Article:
Five appellate courts have considered whether videoconferencing qualifies as "presence" for sentencing. Five appellate courts have ruled that it doesn't.
The Second Circuit Court of Appeals has yet to actually consider this issue, but nonetheless ruled this week that a Bin Laden aide was not prejudiced by attending his resentencing via videoconference, reports The Associated Press.
Mamdouh Mahmud Salim was awaiting trial in United States v. Usama Bin Laden, et al., in which numerous alleged al Qaeda members were charged with a conspiracy to kill Americans in two 1998 embassy bombings. On November 1, 2001, Salim and his cellmate, Kholfan Khamis Mohamed, planned to take a guard’s keys so that Salim could attack his lawyers in an attorney-inmate meeting room. Their goal was to force Salim’s attorneys to withdraw their representation so that District Judge Sand, who was presiding over the terrorism case and previously had denied Salim’s repeated requests for new lawyers, would have to grant substitute counsel.
The plot was foiled, but not before Salim had severely injured Officer Louis Pepe.
The attack resulted in additional charges, which were indicted separately from the terrorism case. Salim was initially sentenced to 384 months for the prison attack, and later resentenced to life in prison due to an error regarding a terrorism enhancement.
Salim challenged his resentence, which he attended by video conference, primarily on the ground that his right to be physically present in court was violated. Though Salim had waived his right to be present under Federal Rule of Criminal Procedure Rule 43(c)(1)(B), he argued on appeal that his waiver of physical presence was not voluntary because it was premised on his fear of abuse by correctional officers. (Salim’s statements to the court during resentencing also supported his claim.)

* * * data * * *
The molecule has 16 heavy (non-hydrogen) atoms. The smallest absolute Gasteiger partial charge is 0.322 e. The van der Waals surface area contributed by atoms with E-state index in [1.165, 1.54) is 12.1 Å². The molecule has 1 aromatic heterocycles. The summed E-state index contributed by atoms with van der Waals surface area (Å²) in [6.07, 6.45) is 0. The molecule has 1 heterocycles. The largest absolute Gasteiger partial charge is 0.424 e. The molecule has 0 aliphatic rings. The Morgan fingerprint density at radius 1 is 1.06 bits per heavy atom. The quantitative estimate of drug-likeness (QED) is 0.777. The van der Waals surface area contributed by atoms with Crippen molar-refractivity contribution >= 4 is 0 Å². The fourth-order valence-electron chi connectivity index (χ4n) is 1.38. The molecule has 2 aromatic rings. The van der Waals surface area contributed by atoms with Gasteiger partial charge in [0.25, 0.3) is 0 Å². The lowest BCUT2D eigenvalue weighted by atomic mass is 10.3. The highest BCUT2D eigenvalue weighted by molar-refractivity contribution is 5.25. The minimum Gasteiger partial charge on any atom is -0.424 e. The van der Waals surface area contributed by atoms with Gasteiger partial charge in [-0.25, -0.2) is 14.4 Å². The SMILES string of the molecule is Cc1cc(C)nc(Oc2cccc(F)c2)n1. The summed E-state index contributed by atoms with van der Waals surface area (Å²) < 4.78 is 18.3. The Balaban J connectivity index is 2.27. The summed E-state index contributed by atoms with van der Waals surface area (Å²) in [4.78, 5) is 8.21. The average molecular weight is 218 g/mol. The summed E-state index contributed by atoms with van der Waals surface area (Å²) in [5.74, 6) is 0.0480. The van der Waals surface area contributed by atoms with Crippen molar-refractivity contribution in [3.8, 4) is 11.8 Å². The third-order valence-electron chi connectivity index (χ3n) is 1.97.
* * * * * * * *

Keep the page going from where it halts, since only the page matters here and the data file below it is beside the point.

A criminal defendant has the right to be present during resentencing. Though the Second Circuit Court of Appeals has not previously ruled on the issue of whether “presence” excludes videoconferencing, the court assumed — without deciding — that presence is not satisfied by videoconferencing because the government and Salim both argued from that premise. The court also noted that the Sixth, Tenth, Fourth, and Fifth Circuits are unanimous that videoconferencing does not qualify as presence.
The Second Circuit Court of Appeals agreed with Salim that the government had not satisfied its burden of proving that he waived his right to be present, and that the district court erred in finding a valid waiver.
The erroneous denial of a defendant’s right to be present during resentencing is grounds for reversal only if the defendant suffered prejudice as a result of the deprivation. Here, the Second Circuit found that Salim was not prejudiced by teleconferencing because he didn’t satisfy the third and fourth prongs of the Supreme Court’s U.S. v. Marcus prejudice analysis: Salim didn’t prove that his presence would have affected the outcome of his resentencing, or that the district court’s acceptance of his waiver of presence seriously affected the fairness, integrity or public reputation of judicial proceedings.